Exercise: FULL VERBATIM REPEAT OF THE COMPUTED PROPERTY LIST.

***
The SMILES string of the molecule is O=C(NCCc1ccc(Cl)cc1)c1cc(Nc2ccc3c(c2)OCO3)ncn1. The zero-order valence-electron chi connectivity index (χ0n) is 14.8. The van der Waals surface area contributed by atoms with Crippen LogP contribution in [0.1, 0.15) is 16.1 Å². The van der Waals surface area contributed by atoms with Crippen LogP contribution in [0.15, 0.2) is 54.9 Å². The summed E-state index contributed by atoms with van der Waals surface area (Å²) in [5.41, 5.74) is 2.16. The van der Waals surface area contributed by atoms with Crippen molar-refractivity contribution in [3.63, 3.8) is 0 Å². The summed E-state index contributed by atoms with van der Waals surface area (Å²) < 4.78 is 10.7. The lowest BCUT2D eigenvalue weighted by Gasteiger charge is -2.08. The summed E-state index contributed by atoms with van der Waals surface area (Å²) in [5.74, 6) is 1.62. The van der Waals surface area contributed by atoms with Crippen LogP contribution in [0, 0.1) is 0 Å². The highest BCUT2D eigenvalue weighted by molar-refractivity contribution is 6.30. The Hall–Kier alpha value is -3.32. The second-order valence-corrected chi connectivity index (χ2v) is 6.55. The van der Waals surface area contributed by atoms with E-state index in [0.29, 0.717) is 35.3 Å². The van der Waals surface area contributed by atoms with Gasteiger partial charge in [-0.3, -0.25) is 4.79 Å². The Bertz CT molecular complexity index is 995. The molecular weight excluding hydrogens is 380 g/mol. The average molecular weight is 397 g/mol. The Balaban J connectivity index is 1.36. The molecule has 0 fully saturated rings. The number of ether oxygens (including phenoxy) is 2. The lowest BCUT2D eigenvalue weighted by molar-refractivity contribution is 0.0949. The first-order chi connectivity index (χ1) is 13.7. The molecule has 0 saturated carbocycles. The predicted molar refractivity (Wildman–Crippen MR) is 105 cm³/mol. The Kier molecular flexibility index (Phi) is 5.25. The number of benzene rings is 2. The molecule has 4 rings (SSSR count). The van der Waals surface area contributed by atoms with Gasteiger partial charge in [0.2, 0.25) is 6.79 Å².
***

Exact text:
The SMILES string of the molecule is O=C(NCCc1ccc(Cl)cc1)c1cc(Nc2ccc3c(c2)OCO3)ncn1. The zero-order valence-electron chi connectivity index (χ0n) is 14.8. The van der Waals surface area contributed by atoms with Crippen LogP contribution in [0.1, 0.15) is 16.1 Å². The van der Waals surface area contributed by atoms with Crippen LogP contribution in [0.15, 0.2) is 54.9 Å². The summed E-state index contributed by atoms with van der Waals surface area (Å²) in [5.41, 5.74) is 2.16. The van der Waals surface area contributed by atoms with Crippen molar-refractivity contribution in [3.63, 3.8) is 0 Å². The summed E-state index contributed by atoms with van der Waals surface area (Å²) < 4.78 is 10.7. The lowest BCUT2D eigenvalue weighted by Gasteiger charge is -2.08. The summed E-state index contributed by atoms with van der Waals surface area (Å²) in [5.74, 6) is 1.62. The van der Waals surface area contributed by atoms with Crippen LogP contribution in [0, 0.1) is 0 Å². The highest BCUT2D eigenvalue weighted by molar-refractivity contribution is 6.30. The Hall–Kier alpha value is -3.32. The second-order valence-corrected chi connectivity index (χ2v) is 6.55. The van der Waals surface area contributed by atoms with E-state index in [0.29, 0.717) is 35.3 Å². The van der Waals surface area contributed by atoms with Gasteiger partial charge in [-0.3, -0.25) is 4.79 Å². The Bertz CT molecular complexity index is 995. The molecular weight excluding hydrogens is 380 g/mol. The average molecular weight is 397 g/mol. The Balaban J connectivity index is 1.36. The molecule has 0 fully saturated rings. The number of ether oxygens (including phenoxy) is 2. The lowest BCUT2D eigenvalue weighted by molar-refractivity contribution is 0.0949. The first-order chi connectivity index (χ1) is 13.7. The molecule has 0 saturated carbocycles. The predicted molar refractivity (Wildman–Crippen MR) is 105 cm³/mol. The Kier molecular flexibility index (Phi) is 5.25. The number of benzene rings is 2. The molecule has 4 rings (SSSR count). The van der Waals surface area contributed by atoms with Gasteiger partial charge in [0.2, 0.25) is 6.79 Å².